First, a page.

Noni flies to Britain and falls in love with the tattoo artist who inked her just below her breastbone. He looks like a viking. His favorite movie is Breaking point (Keanu Reeves version). He has a 16 year old son whom he calls Zeppelin. He tells Noni that she is beautiful while they are having sex.
As cardboard Prince Charming as he is, his Beau (his real name) always gave me that feeling I get when I watch a romcom from the early 2000s. You know that will work out eventually. And that sensitivity seems so incredibly rare and precious these days – like a scarce natural resource.
After masturbating on a hardwood floor in front of Beau, Noni feels “… a kind of freedom, a kind of power, that I don’t think I’ve ever felt”.
I wonder why her self-esteem task has to involve accomplishing sexual empowerment in front of a man, as if her attention is required for her to manifest a full spectrum of individuality. In 2020, I wonder why women’s stories are still calibrated this way? But as John Updike once said, men might not be the answer, but they can be the question.
As Noni begins her “Quest for Pleasure,” her desires morph into a standardized pattern for the straight white woman of the 21st century. She buys lingerie. She gets a new haircut. She continues predictably, on the counter-range of “fun-directors”. This is the 2020 version of Eat Pray Love, minus the cultural fetishism. But Noni’s comedic voice is so refreshing, so endearing, I’ve forgiven her for her basic tastes.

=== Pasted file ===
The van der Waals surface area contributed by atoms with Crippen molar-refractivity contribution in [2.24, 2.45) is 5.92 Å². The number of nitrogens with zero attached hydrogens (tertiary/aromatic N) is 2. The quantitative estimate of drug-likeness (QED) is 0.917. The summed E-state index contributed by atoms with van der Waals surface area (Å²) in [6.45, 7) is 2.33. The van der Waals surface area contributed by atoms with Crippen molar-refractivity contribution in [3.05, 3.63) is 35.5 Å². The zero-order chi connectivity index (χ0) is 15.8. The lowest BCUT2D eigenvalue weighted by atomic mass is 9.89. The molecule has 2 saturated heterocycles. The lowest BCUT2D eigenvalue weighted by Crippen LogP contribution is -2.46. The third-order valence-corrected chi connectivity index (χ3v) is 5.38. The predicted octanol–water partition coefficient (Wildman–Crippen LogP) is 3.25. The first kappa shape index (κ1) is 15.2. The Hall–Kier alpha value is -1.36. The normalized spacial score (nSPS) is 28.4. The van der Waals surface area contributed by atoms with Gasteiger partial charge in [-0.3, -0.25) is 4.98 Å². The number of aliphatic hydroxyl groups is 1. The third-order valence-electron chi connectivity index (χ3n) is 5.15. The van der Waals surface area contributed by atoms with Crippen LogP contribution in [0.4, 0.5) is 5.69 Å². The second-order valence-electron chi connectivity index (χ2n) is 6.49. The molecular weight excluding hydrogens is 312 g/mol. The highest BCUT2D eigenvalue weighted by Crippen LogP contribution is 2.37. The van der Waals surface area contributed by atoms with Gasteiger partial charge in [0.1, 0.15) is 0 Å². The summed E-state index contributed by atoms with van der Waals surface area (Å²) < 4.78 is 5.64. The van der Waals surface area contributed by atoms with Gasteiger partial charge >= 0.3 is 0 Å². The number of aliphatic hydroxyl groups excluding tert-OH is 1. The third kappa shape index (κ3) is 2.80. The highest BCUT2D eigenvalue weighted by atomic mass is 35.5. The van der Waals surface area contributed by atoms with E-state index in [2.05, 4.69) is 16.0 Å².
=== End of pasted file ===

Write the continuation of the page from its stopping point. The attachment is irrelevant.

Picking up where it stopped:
It is not until the end of the novel that our heroine realizes “I don’t want a quest for pleasure. I just want to live my life my way. Simple.” Clearly, it is not easy. Otherwise, a book would not have been written on this kind of ordinary but extraordinary quest.
I really felt a little more daring after reading this book. As someone who already has a tendency to do / eat / complexion / buy / get / fuck / f — / tattoo / let / say whatever I want, there was always something so uplifting about this story. It was nice – and we can all do with a little more fun this year, right?
Jessie You A lonely girl is a dangerous thing is published by Allen & Unwin.